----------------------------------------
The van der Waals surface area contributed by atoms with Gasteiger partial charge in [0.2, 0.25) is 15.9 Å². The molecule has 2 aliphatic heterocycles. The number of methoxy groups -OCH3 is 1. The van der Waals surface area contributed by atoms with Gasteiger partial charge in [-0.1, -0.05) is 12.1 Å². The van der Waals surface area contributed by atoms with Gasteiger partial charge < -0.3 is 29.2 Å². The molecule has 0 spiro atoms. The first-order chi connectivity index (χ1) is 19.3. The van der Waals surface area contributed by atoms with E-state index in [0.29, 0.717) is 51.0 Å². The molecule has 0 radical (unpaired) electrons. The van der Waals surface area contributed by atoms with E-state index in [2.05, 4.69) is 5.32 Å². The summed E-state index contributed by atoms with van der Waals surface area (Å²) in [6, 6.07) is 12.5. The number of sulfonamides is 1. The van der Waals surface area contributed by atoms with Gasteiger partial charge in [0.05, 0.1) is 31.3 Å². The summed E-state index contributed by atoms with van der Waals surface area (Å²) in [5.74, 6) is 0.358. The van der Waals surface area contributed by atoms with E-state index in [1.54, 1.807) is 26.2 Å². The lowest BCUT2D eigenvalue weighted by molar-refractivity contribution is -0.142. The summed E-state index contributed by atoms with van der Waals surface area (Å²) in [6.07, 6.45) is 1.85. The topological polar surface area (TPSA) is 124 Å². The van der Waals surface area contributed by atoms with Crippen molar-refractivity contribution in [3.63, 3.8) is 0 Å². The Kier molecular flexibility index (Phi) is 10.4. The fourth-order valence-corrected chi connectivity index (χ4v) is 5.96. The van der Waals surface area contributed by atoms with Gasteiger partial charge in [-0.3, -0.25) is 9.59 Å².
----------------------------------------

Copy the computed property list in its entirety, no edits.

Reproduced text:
The van der Waals surface area contributed by atoms with Gasteiger partial charge in [0.2, 0.25) is 15.9 Å². The molecule has 2 aliphatic heterocycles. The number of methoxy groups -OCH3 is 1. The van der Waals surface area contributed by atoms with Gasteiger partial charge in [-0.1, -0.05) is 12.1 Å². The van der Waals surface area contributed by atoms with Gasteiger partial charge < -0.3 is 29.2 Å². The molecule has 0 spiro atoms. The first-order chi connectivity index (χ1) is 19.3. The van der Waals surface area contributed by atoms with E-state index in [0.29, 0.717) is 51.0 Å². The molecule has 0 radical (unpaired) electrons. The van der Waals surface area contributed by atoms with E-state index in [2.05, 4.69) is 5.32 Å². The summed E-state index contributed by atoms with van der Waals surface area (Å²) in [6, 6.07) is 12.5. The number of sulfonamides is 1. The van der Waals surface area contributed by atoms with Gasteiger partial charge in [0.05, 0.1) is 31.3 Å². The summed E-state index contributed by atoms with van der Waals surface area (Å²) in [5.74, 6) is 0.358. The van der Waals surface area contributed by atoms with E-state index in [1.54, 1.807) is 26.2 Å². The lowest BCUT2D eigenvalue weighted by molar-refractivity contribution is -0.142. The summed E-state index contributed by atoms with van der Waals surface area (Å²) in [6.07, 6.45) is 1.85. The topological polar surface area (TPSA) is 124 Å². The van der Waals surface area contributed by atoms with Crippen molar-refractivity contribution in [3.63, 3.8) is 0 Å². The Kier molecular flexibility index (Phi) is 10.4. The fourth-order valence-corrected chi connectivity index (χ4v) is 5.96. The van der Waals surface area contributed by atoms with Gasteiger partial charge in [-0.3, -0.25) is 9.59 Å².